Apple Watch Ultra.
I’ve been testing Apple Watch Ultra ahead of its release on Friday.
The Ultra is designed for extreme athletes and outdoor adventurers. I appreciated a lot of what it has to offer, especially the noticeably improved battery: It’s got 36 hours of battery life when used normally and will last up to 60 hours when in low-power mode when an update comes later this year. That’s way better than the 18 hours you get with the Series 8, the newest edition of the regular Apple Watch.
The water resistance, scuba-diving computer, redesigned compass and precise GPS for endurance athletes are pretty remarkable technical feats for a smartwatch.
But a Peloton class with Olivia Amato is about as extreme as my workouts get, so these exciting new features were lost on me. If you’re like me and exercise is something you do to stay healthy, you don’t need to spend $799 on the Ultra.
Apple Watch Ultra box.
I have used some variation of the Apple Watch for more than five years, and I appreciate it as a great companion to my iPhone. It helps motivate me to stay active and “close my rings.” Receiving notifications when I’m on the go and being able to ping my iPhone from my watch when I misplace it (many times a day) helps me makes the most of my time.
But since I won’t take advantage of most of the new features the Ultra has to offer, I won’t be splurging on the watch. Here are a few other reasons why I’m holding off on the Ultra and the value it might offer you if you’re more athletically inclined than me.
Apple Watch Ultra unboxed.
Aside from the fact that I am not an athlete, there’s another reason the Ultra doesn’t seem like it was designed with me in mind. The 49mm titanium watch face looks ridiculously large on my wrist. I realize the big size is the tradeoff for a longer-lasting battery, but the Ultra just doesn’t feel like it was created for a woman’s wrist.
Apple Watch Ultra
Sofia Pitt | CNBC
While I’ve been testing it over the last week, I have received many comments. “That looks ridiculous on you,” my one friend said. “It looks like a computer is on your wrist,” another said.
Apple Watch Ultra underneath.
I don’t use my current Apple Watch Series 7 to track my sleep because it’s uncomfortable and because the battery only lasts 18 hours max. The Ultra has the right amount of battery life to use as a sleep tracker, but it’s far too bulky to wear to bed.
Like the Series 8, the Ultra has a new temperature sensor that enables menstrual cycle tracking with retrospective ovulation estimates. But Apple recommends you wear the Ultra to bed for best results, and since I find it too uncomfortable to wear to sleep, this was a no-go for me.
Aside from the larger battery, I really appreciate the larger speaker on the Ultra. The watch has two speakers that work together, which makes the Ultra 40% louder than the Series 8, according to Apple.
I often use my watch to pick up phone calls, especially while I’m cooking. I could hear the difference when using the Ultra compared with my Series 7. While this feature is really meant to be louder in extreme conditions for the outdoorsy type, I appreciated it for regular use, too.
The Ultra has a ton of features that are designed to keep adventurers safe. It has a more precise GPS, works in extreme temperature and has better water resistance.
While I’m not a hiker, I used one of these features to find my way back home from a walk. Back track is a new GPS-enabled setting that allows hikers to retrace their steps. If you’re off the grid, the function starts working automatically. I can see how valuable this would be for someone who doesn’t have GPS or cellular and is lost in some remote area.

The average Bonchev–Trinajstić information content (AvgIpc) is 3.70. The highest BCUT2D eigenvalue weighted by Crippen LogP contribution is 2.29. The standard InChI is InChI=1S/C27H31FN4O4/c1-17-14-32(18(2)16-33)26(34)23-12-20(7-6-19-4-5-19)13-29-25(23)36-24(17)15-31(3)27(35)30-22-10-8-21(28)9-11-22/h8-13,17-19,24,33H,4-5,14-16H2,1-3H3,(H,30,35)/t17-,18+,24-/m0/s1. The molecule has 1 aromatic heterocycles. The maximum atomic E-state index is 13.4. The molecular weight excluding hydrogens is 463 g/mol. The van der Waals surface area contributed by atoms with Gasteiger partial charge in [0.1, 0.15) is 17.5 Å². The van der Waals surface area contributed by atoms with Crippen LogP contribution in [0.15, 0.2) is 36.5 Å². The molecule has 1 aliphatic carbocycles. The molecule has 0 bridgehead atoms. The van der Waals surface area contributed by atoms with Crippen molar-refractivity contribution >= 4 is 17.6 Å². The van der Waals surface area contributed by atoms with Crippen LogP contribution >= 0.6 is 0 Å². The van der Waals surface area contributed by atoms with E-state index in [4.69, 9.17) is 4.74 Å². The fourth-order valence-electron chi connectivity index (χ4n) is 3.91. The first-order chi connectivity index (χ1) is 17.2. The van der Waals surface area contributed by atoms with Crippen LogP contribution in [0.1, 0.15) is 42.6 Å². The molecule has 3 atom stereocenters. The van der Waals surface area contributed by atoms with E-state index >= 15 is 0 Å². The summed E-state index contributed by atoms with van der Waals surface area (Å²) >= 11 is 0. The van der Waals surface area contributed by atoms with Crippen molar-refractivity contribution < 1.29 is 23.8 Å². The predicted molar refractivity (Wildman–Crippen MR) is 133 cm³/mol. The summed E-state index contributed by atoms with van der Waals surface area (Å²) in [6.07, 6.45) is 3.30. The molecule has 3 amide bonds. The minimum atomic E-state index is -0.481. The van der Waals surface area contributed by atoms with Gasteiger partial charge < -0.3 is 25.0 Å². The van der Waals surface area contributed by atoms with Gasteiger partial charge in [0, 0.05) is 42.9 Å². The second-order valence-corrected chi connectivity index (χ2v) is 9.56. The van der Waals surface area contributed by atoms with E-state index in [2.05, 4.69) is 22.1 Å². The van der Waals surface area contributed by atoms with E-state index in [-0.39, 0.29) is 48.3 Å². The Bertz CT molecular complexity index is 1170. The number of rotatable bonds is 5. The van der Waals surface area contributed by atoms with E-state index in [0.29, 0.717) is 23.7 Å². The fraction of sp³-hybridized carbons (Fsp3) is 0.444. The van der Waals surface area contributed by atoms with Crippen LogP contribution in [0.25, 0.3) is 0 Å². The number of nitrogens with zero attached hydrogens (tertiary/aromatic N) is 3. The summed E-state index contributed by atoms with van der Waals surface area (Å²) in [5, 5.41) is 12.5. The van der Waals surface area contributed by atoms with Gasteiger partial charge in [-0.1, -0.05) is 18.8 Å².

There’s a new action button on the Ultra, which you can customize to serve several possible functions. I use it to create compass waypoints, which means it drops a pin if I’ve been somewhere I want to remember. The intended use for this is for hikers who see an awesome waterfall and want to remember its location. I’d be more likely to use it to mark a restaurant I’ve walked past so I can look it up later.
The Ultra also has an emergency siren, which Apple says can be heard up to 600 feet away.
When the Ultra is in night mode, you can also see the screen in pitch black, as I tried to demonstrate in the picture below. This feature can be used only when you’ve downloaded the Wayfinder watch face, but it provides you with the most vital information in the dark, such as your compass location, which is more accurate than ever.
Apple Watch Ultra night mode.
If you are an adventurer, a hiker, a serious runner or a recreational scuba diver and you don’t mind a bulky watch face on your wrist, the Ultra is a great wearable. The Ultra offers features found in a dive computer such as tracking depth, water temperature, dive time and an underwater compass. Getting precise metrics while on a run or having access to emergency services while hiking off the grid could be worth the money.
Putting all of these features in one watch makes Apple stand out from its main competition in this extreme sports market: Garmin. Many of Garmin’s extreme sports wearables are tailored to an individual activity, such as the Garmin Descent, which is specifically designed for scuba divers. It’s a pretty astounding technical feat to pack all of these sports features alongside all the regular features of the Apple Watch — notifications, movement tracking — in one small package. Most exciting, as we’ve seen Apple do before, the innovations in the Ultra could be passed down to the regular watch in future models.
But for today, the Ultra is $400 more expensive than the Series 8 and $550 more expensive than the SE, which is really the best watch for most people. So if you’re only looking for better battery life and a louder speaker, the price difference is hard to justify.